Next, Harvest: Their burger was topped with chevre, hog jowl bacon jam, and lettuce and it was on a pretzel bun! I love pretzel buns, so I just had to have it. I ordered my burger medium; it came out somewhere between medium & medium-well (half of the burger was more pink than the other). The burger was juicy and delicious. The bun was nice and soft. The chevre paired really well, giving it a cool, fresh flavor. I’d never thought to put goat cheese on a burger before, but I really enjoyed it. The hog jowl bacon jam was tasty as well. One of our appetizers had beer cheese, so I also saved some of that and put it on the burger (because what goes better with pretzels than cheese?); it gave it a little extra cheesiness which I thoroughly enjoyed.


So, who was the winner? It was a tough call, but in the end neither of them won because I also ate a burger at Husk in Nashville which trumped them both and was quite possibly the best burger I’ve had all year! The burger is two thin patties of Double H Farms Beef, topped with gooey American cheese under a delicious house-made sesame bun. Despite the thinness of the patties, they were cooked perfectly medium. Between the cheese, the juiciness of the patties and the softness of the bun, this trumps any double stacked fast food burger you’ve ever had. It was so amazing, I seriously thought about ordering another.

If you find yourself in Nashville (or even at Husk’s sister restaurant in Charleston), make sure you stop in to Husk during lunch time, as this is the only time the burger is offered. It may quite possibly ruin any other burger you ever eat.

Burger ratings:

Burger Up: “C”

Harvest: “B-”

Husk: “A+”

The Splatty Awards!

Welcome all to our 100th post! In honor of this milestone, I bring you a little something I like to call “The Splatty Awards!”: recapping the best things I have been eating, drinking & doing for the past year or so.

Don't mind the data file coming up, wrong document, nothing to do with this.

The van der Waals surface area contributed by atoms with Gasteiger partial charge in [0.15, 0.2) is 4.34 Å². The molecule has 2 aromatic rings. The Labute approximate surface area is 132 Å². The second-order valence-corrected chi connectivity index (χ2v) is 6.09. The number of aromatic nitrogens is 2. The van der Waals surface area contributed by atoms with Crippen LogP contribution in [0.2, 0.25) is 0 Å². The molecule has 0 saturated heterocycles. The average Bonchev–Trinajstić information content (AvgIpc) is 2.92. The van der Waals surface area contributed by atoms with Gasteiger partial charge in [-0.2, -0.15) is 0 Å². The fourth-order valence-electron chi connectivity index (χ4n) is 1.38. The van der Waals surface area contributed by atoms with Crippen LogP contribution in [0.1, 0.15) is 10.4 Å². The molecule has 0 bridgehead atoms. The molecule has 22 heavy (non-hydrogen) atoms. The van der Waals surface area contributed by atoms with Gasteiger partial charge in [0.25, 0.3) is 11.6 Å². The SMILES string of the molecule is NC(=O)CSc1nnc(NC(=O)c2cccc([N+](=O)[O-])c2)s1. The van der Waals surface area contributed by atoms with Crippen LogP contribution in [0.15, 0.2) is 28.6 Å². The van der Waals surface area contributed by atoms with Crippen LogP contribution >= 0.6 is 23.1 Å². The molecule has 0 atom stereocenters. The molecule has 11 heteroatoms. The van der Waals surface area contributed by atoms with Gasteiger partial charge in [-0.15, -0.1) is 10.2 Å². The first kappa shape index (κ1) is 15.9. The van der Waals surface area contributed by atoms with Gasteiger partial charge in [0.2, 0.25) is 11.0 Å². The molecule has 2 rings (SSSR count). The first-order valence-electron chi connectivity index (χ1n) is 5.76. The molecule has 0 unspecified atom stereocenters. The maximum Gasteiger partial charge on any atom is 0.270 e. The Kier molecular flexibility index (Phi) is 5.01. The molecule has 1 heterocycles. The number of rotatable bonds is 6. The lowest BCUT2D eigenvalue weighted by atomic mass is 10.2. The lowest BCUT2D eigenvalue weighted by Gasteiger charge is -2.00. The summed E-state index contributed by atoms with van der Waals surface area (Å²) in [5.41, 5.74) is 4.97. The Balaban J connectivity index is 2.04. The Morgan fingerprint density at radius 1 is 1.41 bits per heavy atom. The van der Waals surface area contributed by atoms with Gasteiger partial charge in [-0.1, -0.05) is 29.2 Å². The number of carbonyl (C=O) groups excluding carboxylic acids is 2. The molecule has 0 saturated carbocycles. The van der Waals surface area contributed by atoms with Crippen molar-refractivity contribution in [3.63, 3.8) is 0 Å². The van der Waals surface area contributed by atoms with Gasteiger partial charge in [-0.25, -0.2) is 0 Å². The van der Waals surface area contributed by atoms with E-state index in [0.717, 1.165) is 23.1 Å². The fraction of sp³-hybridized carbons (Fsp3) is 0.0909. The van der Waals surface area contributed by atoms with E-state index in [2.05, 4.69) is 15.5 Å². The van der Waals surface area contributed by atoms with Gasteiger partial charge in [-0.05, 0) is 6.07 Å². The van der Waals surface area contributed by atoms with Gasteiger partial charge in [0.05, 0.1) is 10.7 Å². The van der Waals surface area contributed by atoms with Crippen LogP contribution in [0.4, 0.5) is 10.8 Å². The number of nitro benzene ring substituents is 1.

Best food item that comes in a jar: Tomato Conserva at In Riva 

Briefly removed from their winter menu for a few weeks in December (in which I cried into my pillow every night), the Tomato Conserva is back in action!

This sweet bruschetta will have you licking the jar clean & begging for more!

Best New York City to Philly transplant (other then myself): Shake Shack

Danny Meyer’s fast-casual burger joint quickly gained a fandom on Sansom Street in the summer of 2012, and expanded this year with outposts in University City & King of Prussia.

The Smoke Shack was initially conceived for the Philadelphia location, but has expanded to all Shacks globally.

Best food I used to be terrified of but now can’t stop eating: Oysters

Yeah, they’re slimy and salty and weird and jiggly, but they’re also delicious!

I’ve been making it my mission to hit every buck a shuck & half price oyster night in town.

Best pop-up: Lucky Old Souls’ Patty Melt Pop-up at Kennett

 When the LOS truck’s engine went kaput this fall, the team at Kennett lent them a hand – and their kitchen – for the evening to raise money for a new one.

And maybe I’m a little bit biased because it was my suggestion to turn out patty melts; a once in a blue moon burger special they were serving up on East Passyunk last spring.

Best Beer Drinking Event: Philly Beer Week Opening Tap